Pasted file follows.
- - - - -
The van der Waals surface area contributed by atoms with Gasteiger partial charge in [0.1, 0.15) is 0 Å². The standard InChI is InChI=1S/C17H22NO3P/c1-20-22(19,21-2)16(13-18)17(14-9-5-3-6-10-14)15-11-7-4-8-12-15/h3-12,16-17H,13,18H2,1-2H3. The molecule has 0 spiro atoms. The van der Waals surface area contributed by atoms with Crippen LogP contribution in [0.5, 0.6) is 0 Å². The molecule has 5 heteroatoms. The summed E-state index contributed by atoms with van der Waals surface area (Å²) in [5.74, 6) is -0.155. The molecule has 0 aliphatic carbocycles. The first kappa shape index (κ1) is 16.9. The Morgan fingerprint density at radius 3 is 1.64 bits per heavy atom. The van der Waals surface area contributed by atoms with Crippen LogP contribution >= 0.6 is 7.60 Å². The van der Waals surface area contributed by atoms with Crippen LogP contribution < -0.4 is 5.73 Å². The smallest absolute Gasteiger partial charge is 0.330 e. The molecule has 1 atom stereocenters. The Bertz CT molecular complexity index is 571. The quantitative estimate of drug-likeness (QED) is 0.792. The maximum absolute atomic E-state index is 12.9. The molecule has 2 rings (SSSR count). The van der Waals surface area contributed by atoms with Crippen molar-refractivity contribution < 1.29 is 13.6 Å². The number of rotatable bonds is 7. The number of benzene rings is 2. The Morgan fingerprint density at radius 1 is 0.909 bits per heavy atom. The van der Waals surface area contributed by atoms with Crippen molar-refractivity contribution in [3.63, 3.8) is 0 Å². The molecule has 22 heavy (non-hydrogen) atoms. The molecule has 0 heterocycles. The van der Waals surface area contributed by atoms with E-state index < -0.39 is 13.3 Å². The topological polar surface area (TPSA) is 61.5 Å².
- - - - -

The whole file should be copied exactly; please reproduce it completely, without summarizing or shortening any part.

The van der Waals surface area contributed by atoms with Gasteiger partial charge in [0.1, 0.15) is 0 Å². The standard InChI is InChI=1S/C17H22NO3P/c1-20-22(19,21-2)16(13-18)17(14-9-5-3-6-10-14)15-11-7-4-8-12-15/h3-12,16-17H,13,18H2,1-2H3. The molecule has 0 spiro atoms. The van der Waals surface area contributed by atoms with Crippen LogP contribution in [0.5, 0.6) is 0 Å². The molecule has 5 heteroatoms. The summed E-state index contributed by atoms with van der Waals surface area (Å²) in [5.74, 6) is -0.155. The molecule has 0 aliphatic carbocycles. The first kappa shape index (κ1) is 16.9. The Morgan fingerprint density at radius 3 is 1.64 bits per heavy atom. The van der Waals surface area contributed by atoms with Crippen LogP contribution >= 0.6 is 7.60 Å². The van der Waals surface area contributed by atoms with Crippen LogP contribution < -0.4 is 5.73 Å². The smallest absolute Gasteiger partial charge is 0.330 e. The molecule has 1 atom stereocenters. The Bertz CT molecular complexity index is 571. The quantitative estimate of drug-likeness (QED) is 0.792. The maximum absolute atomic E-state index is 12.9. The molecule has 2 rings (SSSR count). The van der Waals surface area contributed by atoms with Crippen molar-refractivity contribution < 1.29 is 13.6 Å². The number of rotatable bonds is 7. The number of benzene rings is 2. The Morgan fingerprint density at radius 1 is 0.909 bits per heavy atom. The van der Waals surface area contributed by atoms with Crippen molar-refractivity contribution in [3.63, 3.8) is 0 Å². The molecule has 22 heavy (non-hydrogen) atoms. The molecule has 0 heterocycles. The van der Waals surface area contributed by atoms with E-state index < -0.39 is 13.3 Å². The topological polar surface area (TPSA) is 61.5 Å².